As we reported earlier, the Michigan Supreme Court directed the Court of Appeals to decide whether a petition to put a constitutional amendment on the November ballot met the necessary requirements. The proposed amendment would create a right to organize and collectively bargain with a public or private employer to the fullest extent not preempted by federal law. In Protect Our Jobs v Board of State Canvassers, the Court of Appeals granted, in a divided, unpublished decision, a writ of mandamus directing that the proposal to be added to the ballot. Judge O'Connell dissented.
In the per curiam decision of Judges Owens and Krause, the majority rejected the argument that the proposal constituted a general revision to the Michigan Constitution, concluding that adding collective bargaining rights was not a fundamental change that would modify the structure and operation of Michigan's government. The majority also concluded it would be speculative to conclude that the Director of Elections would not be able to draft a summary capable of properly characterizing the proposal within the 100-word limit. Finally, addressing the issue that divided the Court, the majority concluded that the proposal would not violate MCL 168.482(3), which requires that "[i]f the proposal would alter or abrogate an existing provision of the constitution, the petition shall so state and the provisions to be altered or abrogated shall be inserted." The majority explained that in Ferency v Secretary of State, 409 Mich 569 (1980), the Michigan Supreme Court interpreted "altered or abrogated" to mean "if the proposed amendment would add to, delete from or change the existing wording of the provision, or would render it wholly inoperative," rather than merely affecting the operation of the provision. The majority concluded the proposed amendment would not add to, delete from, or change the existing wording or render wholly inoperative any constitutional provision; it would mere affect its operation. The majority observed that it would not alter or abrogate the State's express constitutional power to decide to agree to or reject terms and conditions of employment because the proposal explicitly "does not compel either party to agree to a proposal or make a concession."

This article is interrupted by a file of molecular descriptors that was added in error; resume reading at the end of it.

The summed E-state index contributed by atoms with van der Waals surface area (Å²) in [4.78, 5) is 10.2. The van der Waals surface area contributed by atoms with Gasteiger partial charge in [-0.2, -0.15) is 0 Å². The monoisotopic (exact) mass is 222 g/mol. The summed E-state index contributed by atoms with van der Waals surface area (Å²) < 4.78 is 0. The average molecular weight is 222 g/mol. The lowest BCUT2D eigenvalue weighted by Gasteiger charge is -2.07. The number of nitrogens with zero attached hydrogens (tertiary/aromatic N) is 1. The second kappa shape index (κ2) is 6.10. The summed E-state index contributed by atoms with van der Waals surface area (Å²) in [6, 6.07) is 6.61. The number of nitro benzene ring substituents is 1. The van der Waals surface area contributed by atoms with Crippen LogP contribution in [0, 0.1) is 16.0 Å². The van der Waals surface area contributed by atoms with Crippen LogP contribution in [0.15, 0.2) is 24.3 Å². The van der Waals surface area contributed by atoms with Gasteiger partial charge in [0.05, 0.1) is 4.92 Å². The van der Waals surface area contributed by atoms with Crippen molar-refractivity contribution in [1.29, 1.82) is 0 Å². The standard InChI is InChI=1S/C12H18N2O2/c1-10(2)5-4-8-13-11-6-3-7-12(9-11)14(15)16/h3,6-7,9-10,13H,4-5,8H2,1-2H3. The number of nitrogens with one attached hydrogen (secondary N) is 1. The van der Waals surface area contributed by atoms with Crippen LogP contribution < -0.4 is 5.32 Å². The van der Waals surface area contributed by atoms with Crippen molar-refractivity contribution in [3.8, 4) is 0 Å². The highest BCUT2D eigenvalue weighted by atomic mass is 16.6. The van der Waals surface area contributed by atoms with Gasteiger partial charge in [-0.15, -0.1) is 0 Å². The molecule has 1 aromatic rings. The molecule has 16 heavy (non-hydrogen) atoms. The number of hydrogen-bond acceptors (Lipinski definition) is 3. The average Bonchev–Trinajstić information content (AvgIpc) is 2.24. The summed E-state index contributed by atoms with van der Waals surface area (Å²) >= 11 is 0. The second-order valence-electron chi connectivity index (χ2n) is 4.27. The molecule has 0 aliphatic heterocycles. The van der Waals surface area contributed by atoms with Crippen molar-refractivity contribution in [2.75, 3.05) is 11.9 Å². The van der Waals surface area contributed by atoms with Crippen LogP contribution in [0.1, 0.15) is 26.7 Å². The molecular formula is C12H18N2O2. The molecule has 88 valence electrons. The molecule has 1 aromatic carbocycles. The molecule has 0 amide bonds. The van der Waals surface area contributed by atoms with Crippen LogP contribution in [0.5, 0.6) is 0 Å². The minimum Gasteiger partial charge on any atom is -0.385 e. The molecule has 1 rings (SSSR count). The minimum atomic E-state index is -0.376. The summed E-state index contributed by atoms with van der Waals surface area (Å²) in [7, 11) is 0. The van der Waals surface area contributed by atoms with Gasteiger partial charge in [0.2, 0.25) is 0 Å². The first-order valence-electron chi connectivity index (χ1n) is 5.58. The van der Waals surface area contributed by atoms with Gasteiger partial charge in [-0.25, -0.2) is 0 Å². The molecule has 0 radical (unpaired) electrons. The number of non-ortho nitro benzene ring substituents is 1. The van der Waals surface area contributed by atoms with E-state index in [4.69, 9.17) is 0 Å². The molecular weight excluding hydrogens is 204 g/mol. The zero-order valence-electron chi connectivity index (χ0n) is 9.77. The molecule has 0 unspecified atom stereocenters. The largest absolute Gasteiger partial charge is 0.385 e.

In his dissent, Judge O'Connell argued that the proposed amendment would add an exception to the Legislature's authority and therefore would modify an existing constitutional provision. He also disagreed that Ferency should be applied narrowly to only wording changes, because that would allow petitioners to engage in "linguistic maneuvering to avoid complying with the form and content prescribed by law."